I’m sure these women recognize that living under the same roof with the other “baby mamas” is unconventional and looked down upon by society -- though in some ways, their living arrangement is actually quite smart. This way, all the children can grow up knowing their siblings and have easier access to financial support than if they were scattered across 10 homes. If Shawty Lo lives in the house, he is probably spending more time with his children than if he would if they were all living separately. Maybe the women are participating in this hot mess for practical reasons. After all, their arrangement gives them access to financial resources, an extended family, and from the looks of it, a pretty nice home. In theory, they are doing what they need to do and if Oxygen Network is paying them for appearing in the special, financial gain is certainly a motivator.
Appearances aside, the contentions surrounding the show reveal some real problems in society. Black communities are often considered as a monolithic entity by mainstream culture. And as Karazin points out, the number of black children being born out of wedlock -- and the residual emotional and financial effects of those experiences -- are problematic.
The show might actually succeed in shedding light on the self-esteem of women who enter into these relationships. Why are they not using birth control? Did they feel pressured not to use protection or to bear children in order to be with Shawty? There is an obvious problem in terms of how the women -- even those just watching and judging at home-- see their own self-worth, as Mother of Color writes:
"Instead of gawking at the circus atmosphere these people live in and pointing cameras at the carnage their poor choices and low self-esteem have wrought, why not examine the issues and predicaments that produced this lopsided pimping of young women?"
For some, reason, we don’t want to do that. If we did, shows like The Real Housewives of Atlanta and Basketball Wives would not be on the air. It seems there will always be women willing to perpetuate 'hood behavior for cash. The propensity to turn on another woman for the decisions a man makes is also a problem -- it's as though these women find it easier to bash each other than face the ire of a disrespectful man... who is clearly disrespecting them.
In a statement, the Oxygen network claimed that its goal was to find "unique families," and by implied that, because their creative executives are presumably culturally diverse, racial stereotyping was not a motive in the development of the program. An Oxygen spokesperson told the Inquisitr:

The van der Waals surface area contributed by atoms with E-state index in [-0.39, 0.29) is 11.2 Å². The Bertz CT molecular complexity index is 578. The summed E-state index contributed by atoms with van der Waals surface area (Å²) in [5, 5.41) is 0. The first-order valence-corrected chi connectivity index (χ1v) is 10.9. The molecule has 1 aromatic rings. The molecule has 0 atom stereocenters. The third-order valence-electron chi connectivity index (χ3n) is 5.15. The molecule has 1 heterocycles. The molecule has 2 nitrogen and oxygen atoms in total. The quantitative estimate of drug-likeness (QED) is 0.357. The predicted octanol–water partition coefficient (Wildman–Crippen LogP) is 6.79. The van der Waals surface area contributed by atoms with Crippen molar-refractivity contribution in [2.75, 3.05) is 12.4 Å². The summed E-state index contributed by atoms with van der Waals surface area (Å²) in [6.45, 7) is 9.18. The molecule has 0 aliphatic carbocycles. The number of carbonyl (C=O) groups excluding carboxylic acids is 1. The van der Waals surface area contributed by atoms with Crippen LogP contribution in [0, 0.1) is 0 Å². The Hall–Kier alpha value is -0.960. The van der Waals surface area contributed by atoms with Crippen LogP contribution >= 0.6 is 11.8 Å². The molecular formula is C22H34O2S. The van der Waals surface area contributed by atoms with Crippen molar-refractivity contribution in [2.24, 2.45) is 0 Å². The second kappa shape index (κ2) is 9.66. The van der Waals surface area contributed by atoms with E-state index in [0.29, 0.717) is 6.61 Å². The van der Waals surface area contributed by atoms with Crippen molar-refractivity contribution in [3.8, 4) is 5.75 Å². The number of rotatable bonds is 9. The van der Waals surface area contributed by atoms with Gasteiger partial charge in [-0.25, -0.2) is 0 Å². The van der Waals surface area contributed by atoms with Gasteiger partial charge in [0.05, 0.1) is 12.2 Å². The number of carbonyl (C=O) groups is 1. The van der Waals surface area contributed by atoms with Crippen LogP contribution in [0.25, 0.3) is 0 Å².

“Oxygen's one-hour special in development is not meant to be a stereotypical representation of everyday life for any one demographic or cross section of society. It is a look at one unique family and their complicated, intertwined life. Oxygen Media’s diverse team of creative executives will continue developing the show with this point of view.”
For the rest of us, the viewing public and online commentators, remember this: It's easier to post a comment and judge a stranger than it is to take the time to educate our little girls -- or to acknowledge that we, as adults, also carry some of the same insecurities as the women that we mock. This also means taking responsibility.
We women need to take ownership over our own reproductive systems. As easy as it is to revile Shawty Lo, the truth is this: If it weren’t for dysfunctionally willing women, there wouldn’t be any baby mamas. We also have to realize that until people -- and not just African-Americans -- but people from other cultural communities choose not to pimp out race, class or cultural stereotypes for profit, there is no use feigning outrage over issues that we do nothing about in real life.
Contributing Editor - Race, Ethnicity & Culture
Blog: Writing is Fighting: www.lainad.typepad.com
My book, What Are you Doing Here? A Black Woman's Life and Liberation is out now!